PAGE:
While the oil-degrading bacteria increased in relative abundance, the archaeal population decreased at both depths in the presence of oil. This decrease was observed in oil microcosms both with and without dispersant, especially after 72 h of incubation. Initially, the archaeal population constituted a large portion of the microbial community; Euryarchaeota and Crenarchaeaota accounted for more than 55% at 824 m and 40% at 1210 m. (Despite Crenarchaeaota being recently renamed Thaumarchaeota, we will use the classification and nomenclature of the Greengenes database version 13.5 in this paper where Crenarchaeaota is a phylum.) Crenarchaeaota alone accounted for more than 40% at the depth of 824 m and 25% at 1210 m. At the class level of taxonomy, Thaumarchaeota of the phylum Crenarchaeaota was the most abundant class and accounted for more than 15% at 1210 m and 40% at 824 m (Fig. 2b). After the final time points, the abundance of archaea consisting mainly of Crenarchaeaota, which comprised only about 10% of the control treatment. In the oil-amended treatments with and without dispersant after 72 h, the abundance of archaea decreased to below 2%, and Proteobacteria dominated the entire community. Archaea groups decreased at different rates during the incubation (Fig. S1c and d). The class Thermoplasmata of the phylum Euryarchaeota disappeared faster than the class Thaumarchaeota of the phylum Crenarchaeota.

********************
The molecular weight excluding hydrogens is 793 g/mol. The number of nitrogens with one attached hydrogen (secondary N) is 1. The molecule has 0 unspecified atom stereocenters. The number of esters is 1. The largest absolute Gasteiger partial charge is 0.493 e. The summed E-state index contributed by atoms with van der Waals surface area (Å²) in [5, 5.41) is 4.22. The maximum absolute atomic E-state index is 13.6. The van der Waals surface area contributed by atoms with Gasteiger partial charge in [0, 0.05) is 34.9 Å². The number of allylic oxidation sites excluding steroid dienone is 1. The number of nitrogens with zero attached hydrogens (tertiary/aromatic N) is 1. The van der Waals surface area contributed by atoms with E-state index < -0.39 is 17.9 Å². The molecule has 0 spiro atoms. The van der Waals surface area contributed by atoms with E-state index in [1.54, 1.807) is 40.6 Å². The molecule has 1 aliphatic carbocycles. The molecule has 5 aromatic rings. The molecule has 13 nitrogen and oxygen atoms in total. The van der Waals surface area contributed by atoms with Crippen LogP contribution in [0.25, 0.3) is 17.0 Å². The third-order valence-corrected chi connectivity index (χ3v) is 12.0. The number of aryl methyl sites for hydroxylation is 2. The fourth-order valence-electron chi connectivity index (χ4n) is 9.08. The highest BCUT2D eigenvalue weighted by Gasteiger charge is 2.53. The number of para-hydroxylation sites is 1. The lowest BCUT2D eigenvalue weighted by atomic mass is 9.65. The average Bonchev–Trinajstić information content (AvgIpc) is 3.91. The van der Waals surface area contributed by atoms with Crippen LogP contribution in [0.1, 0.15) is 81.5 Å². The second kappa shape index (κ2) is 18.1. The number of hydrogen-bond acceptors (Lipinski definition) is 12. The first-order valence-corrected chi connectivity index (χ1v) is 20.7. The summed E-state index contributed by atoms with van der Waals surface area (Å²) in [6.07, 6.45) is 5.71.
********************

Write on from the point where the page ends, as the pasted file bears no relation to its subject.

The addition of dispersant increased the relative abundance of oil-degrading bacteria even more than oil alone, but decreased the relative abundance of archaea. The Gammaproteobacteria increased to higher levels in the oil plus dispersant conditions compared to the oil alone. The difference is very minor in the 1210 m but more dramatic in the 824 m samples. The Gammaproteobacteria increased by more than 20% in the oil with dispersant microcosms compared to the oil only microcosm.
To determine the dominant OTUs across different treatments and time, we identified the overlap and distribution of the 75 most abundant OTUs in all samples (Fig. 3a and b). The majority of the OTUs, 58 of the total 75, were found in all treatments. The oil with dispersant microcosm had the highest number of distinct OTUs; 8 distinct OTUs were present in oil with dispersant. Likewise, 40 OTUs of the total 75, were present at all time points. For the most part, all the timepoints had common OTUs except for the last timepoint at 72 h, which had 9 distinct OTUs.
Microbial alpha diversity
Alpha diversity metrics of species richness and evenness (Observed Species, Chao1, Shannon, and phylogenetic diversity) were determined for each treatment and timepoint (Figs 4a,b and S2a,b). As a general trend, the diversity declined dramatically over the course of the incubation. The decrease in diversity was seen in all treatments, even in the control microcosms. The control microcosms lost nearly half of their species richness after 72 h. The Chao1 and Shannon index, which considers both richness and evenness, also changed over time for the control microcosms. Of the three treatments, the application of oil and dispersant typically led to the lowest alpha diversity at both depths. On average, the diversity of the oil and dispersant community was less than half of its initial value.